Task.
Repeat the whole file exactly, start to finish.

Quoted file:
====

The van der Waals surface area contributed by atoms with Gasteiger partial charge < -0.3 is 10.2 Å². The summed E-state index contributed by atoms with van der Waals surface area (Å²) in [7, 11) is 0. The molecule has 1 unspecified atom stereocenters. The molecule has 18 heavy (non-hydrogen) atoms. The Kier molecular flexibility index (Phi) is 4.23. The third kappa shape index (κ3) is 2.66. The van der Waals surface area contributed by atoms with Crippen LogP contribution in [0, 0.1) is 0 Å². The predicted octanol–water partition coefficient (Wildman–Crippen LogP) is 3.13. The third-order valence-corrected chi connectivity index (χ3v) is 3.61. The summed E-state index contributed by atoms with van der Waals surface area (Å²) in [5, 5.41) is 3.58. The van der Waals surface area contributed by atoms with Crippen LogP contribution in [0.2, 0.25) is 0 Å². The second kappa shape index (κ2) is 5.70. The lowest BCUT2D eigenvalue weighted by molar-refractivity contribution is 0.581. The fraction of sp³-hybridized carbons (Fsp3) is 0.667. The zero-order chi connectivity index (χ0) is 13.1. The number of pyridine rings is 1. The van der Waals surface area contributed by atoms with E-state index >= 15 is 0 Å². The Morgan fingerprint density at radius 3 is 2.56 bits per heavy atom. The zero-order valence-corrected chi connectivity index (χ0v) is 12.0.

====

The van der Waals surface area contributed by atoms with Gasteiger partial charge < -0.3 is 10.2 Å². The summed E-state index contributed by atoms with van der Waals surface area (Å²) in [7, 11) is 0. The molecule has 1 unspecified atom stereocenters. The molecule has 18 heavy (non-hydrogen) atoms. The Kier molecular flexibility index (Phi) is 4.23. The third kappa shape index (κ3) is 2.66. The van der Waals surface area contributed by atoms with Crippen LogP contribution in [0, 0.1) is 0 Å². The predicted octanol–water partition coefficient (Wildman–Crippen LogP) is 3.13. The third-order valence-corrected chi connectivity index (χ3v) is 3.61. The summed E-state index contributed by atoms with van der Waals surface area (Å²) in [5, 5.41) is 3.58. The van der Waals surface area contributed by atoms with Crippen LogP contribution in [0.2, 0.25) is 0 Å². The second kappa shape index (κ2) is 5.70. The lowest BCUT2D eigenvalue weighted by molar-refractivity contribution is 0.581. The fraction of sp³-hybridized carbons (Fsp3) is 0.667. The zero-order chi connectivity index (χ0) is 13.1. The number of pyridine rings is 1. The van der Waals surface area contributed by atoms with E-state index >= 15 is 0 Å². The Morgan fingerprint density at radius 3 is 2.56 bits per heavy atom. The zero-order valence-corrected chi connectivity index (χ0v) is 12.0.